2001-03-24 / Columnists

Short Takes

Those of you who have EZ-Pass should check their billing statement for the week of February 26 to March 2. It seems that the computer failed to deduct the charge for Rockaway residents on many of the accounts during that week. You all know that you get charged for the toll and then it is deducted if you are a Rockaway or Broad Channel resident. On those dates, many of the tolls were not deducted. Check it out and call the EZ- Pass number on your bill if there is, in fact, a mistake.

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Community Board 14 recently approved the insertion of an Off Track Betting (OTB) parlor inside of the Irish Circle. There was one vote and several abstentions. Jerry Rashkis, the president of the 100 Precinct Community Council, voted no because he is personally opposed to gambling. "I don’t think that it is a good idea," he said. "It feeds off the poor…those who can’t afford to gamble use it." What Rashkis and others do not understand is that people are going to gamble if they want to. It is so easy to do today, what with mobile phones and the internet, that anybody who wants to gamble will do so. Add to that the fact that neither Rashkis nor anybody else has the right to tell anybody that they "are too poor" to do anything, and I think that the community board certainly made the right decision. Those who want to use the OTB facility will do so and those who do not will stay away and that is as it should be.

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The Wave editorial last week called for a permanent ban on bombing at Vieques, the island off the coast of Puerto Rico that has been used for years as a bombing range for American service personnel. The editorial is wrong. I can say this with some authority, because I might just be the only Rockaway resident who actually has ever spent some time on the island. In 1963 I was a court reporter on board USS Franklin D. Roosevelt (CVA-42). We had just completed an Operational Readiness Inspection (ORI) at Gunatanimo Bay in Cuba and moved to Puerto Rico for bombing exercises. One of our A-1 pilots (we still had prop-driven planes then) took his section too low on a bomb run and blew the second plane in the echelon out of the air. The plane was half buried in the surf on Vieques. I was part of the Line of Duty investigation team that went to the island. I got to talk with some of the people who live there (those who witnessed the accident) and many of the pilots who used the range for practice. I came away with the feeling that this was one of the most important pieces of real estate in the world because it was the only place in this hemisphere where live-fire exercises could be held on a large scale. This was prior to the build-up in Vietnam and the fact that live-fire practice became live fire for real. Pilots have to practice under "game" conditions just as athletes do. If not Vieques, then where? How about the Arverne Urban Renewal Area? How about Coney Island? See what I mean. The area is vital to the military and therefore vital to the survival of our nation. Sure, the statistics show that there are health problems, but the same statistical anomalies appear on the South Shore of Nassau County and we have not bombed them in years. The better solution would be to relocate the 10,000 residents on the other side of the island (far from the bombing) so that the entire island could become a bomb range.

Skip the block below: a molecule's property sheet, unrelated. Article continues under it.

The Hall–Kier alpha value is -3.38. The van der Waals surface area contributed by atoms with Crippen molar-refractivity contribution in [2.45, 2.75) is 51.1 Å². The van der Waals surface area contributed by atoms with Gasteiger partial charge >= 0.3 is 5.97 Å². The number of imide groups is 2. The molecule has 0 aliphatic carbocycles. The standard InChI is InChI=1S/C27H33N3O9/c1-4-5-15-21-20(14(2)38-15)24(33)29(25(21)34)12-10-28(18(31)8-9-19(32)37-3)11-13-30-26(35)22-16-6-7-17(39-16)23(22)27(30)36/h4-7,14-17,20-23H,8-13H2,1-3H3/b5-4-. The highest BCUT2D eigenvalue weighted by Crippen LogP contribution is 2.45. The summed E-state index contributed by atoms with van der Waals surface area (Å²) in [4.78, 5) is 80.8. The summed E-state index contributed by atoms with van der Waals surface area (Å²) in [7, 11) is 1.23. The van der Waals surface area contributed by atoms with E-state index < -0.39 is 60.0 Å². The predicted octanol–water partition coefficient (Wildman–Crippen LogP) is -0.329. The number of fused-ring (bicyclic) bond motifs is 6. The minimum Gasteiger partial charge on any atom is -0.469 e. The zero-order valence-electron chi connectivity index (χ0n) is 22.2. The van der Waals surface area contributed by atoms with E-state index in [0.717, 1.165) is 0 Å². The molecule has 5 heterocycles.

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A few weeks ago, I wrote about a friend who was parked behind Beach Channel High School and got a criminal Desk Appearance Ticket DAT) for trespassing. His story gets stranger. He was sitting there, eating his McDonald’s Big Meal, when a man in civilian clothes approached him. "How are you doing," the man asked. "I’m doing fine, but you can’t have my french fries." The man then identified himself as a cop and asked him what he was doing there. My friend explained that he often sat there to eat because it was relaxing and had such a great view of the Manhattan skyline. The cop then gave him a DAT for "criminal trespass," explaining that there had been some burglaries at the school. The cop told him that the "ticket would be only 10 bucks." Instead, my friend wound up standing before a judge in criminal court. His "trial" on the charges is set for April 16. I checked out the area. The open gate that he came through to reach the site has no sign. A gate further down has a sign that is so high and has type so small that it is unreadable under perfect conditions, nevertheless at night. If the site is off limits to residents, then the gates should be locked when school is not in session. At the least, new signs should be posted on both gates telling trespassers that they might face criminal charges for entering the property. As things stand, my friend is getting a raw deal. He has appealed to the school’s principal and others in the community. They should make it right.